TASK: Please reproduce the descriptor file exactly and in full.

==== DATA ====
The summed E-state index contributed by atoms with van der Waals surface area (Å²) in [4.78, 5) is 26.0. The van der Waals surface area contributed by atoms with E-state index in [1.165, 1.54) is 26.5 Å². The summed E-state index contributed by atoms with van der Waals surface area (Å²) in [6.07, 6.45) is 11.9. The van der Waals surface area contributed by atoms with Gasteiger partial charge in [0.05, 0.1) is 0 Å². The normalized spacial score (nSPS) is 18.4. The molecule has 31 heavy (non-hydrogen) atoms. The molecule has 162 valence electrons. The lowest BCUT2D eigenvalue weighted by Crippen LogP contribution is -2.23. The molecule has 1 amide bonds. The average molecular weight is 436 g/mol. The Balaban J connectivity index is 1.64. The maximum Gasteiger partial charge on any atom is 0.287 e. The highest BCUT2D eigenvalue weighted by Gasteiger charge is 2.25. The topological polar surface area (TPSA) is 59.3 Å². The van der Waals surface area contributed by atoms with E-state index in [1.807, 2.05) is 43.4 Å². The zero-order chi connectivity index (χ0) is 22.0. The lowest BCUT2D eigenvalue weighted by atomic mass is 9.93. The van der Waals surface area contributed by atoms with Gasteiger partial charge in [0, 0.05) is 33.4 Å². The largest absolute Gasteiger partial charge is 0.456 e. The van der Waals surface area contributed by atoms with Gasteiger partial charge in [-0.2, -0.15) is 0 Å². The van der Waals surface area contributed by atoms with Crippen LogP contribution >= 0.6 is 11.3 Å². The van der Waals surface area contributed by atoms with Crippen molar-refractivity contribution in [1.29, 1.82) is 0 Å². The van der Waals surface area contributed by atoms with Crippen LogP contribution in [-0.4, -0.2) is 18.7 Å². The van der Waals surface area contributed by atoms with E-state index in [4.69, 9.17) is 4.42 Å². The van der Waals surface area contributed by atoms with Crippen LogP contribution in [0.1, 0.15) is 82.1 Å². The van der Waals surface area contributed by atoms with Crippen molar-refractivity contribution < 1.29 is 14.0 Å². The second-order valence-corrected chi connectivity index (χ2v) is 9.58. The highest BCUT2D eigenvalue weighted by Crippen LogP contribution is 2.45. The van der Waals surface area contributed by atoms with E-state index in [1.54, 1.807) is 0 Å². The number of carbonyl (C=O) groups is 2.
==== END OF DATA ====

The summed E-state index contributed by atoms with van der Waals surface area (Å²) in [4.78, 5) is 26.0. The van der Waals surface area contributed by atoms with E-state index in [1.165, 1.54) is 26.5 Å². The summed E-state index contributed by atoms with van der Waals surface area (Å²) in [6.07, 6.45) is 11.9. The van der Waals surface area contributed by atoms with Gasteiger partial charge in [0.05, 0.1) is 0 Å². The normalized spacial score (nSPS) is 18.4. The molecule has 31 heavy (non-hydrogen) atoms. The molecule has 162 valence electrons. The lowest BCUT2D eigenvalue weighted by Crippen LogP contribution is -2.23. The molecule has 1 amide bonds. The average molecular weight is 436 g/mol. The Balaban J connectivity index is 1.64. The maximum Gasteiger partial charge on any atom is 0.287 e. The highest BCUT2D eigenvalue weighted by Gasteiger charge is 2.25. The topological polar surface area (TPSA) is 59.3 Å². The van der Waals surface area contributed by atoms with E-state index in [1.807, 2.05) is 43.4 Å². The zero-order chi connectivity index (χ0) is 22.0. The lowest BCUT2D eigenvalue weighted by atomic mass is 9.93. The van der Waals surface area contributed by atoms with Gasteiger partial charge in [0, 0.05) is 33.4 Å². The largest absolute Gasteiger partial charge is 0.456 e. The van der Waals surface area contributed by atoms with Gasteiger partial charge in [-0.2, -0.15) is 0 Å². The van der Waals surface area contributed by atoms with Crippen LogP contribution >= 0.6 is 11.3 Å². The van der Waals surface area contributed by atoms with Crippen molar-refractivity contribution in [1.29, 1.82) is 0 Å². The van der Waals surface area contributed by atoms with Crippen LogP contribution in [-0.4, -0.2) is 18.7 Å². The van der Waals surface area contributed by atoms with E-state index in [4.69, 9.17) is 4.42 Å². The van der Waals surface area contributed by atoms with Crippen LogP contribution in [0.1, 0.15) is 82.1 Å². The van der Waals surface area contributed by atoms with Crippen molar-refractivity contribution < 1.29 is 14.0 Å². The second-order valence-corrected chi connectivity index (χ2v) is 9.58. The highest BCUT2D eigenvalue weighted by Crippen LogP contribution is 2.45. The van der Waals surface area contributed by atoms with E-state index in [1.54, 1.807) is 0 Å². The number of carbonyl (C=O) groups is 2.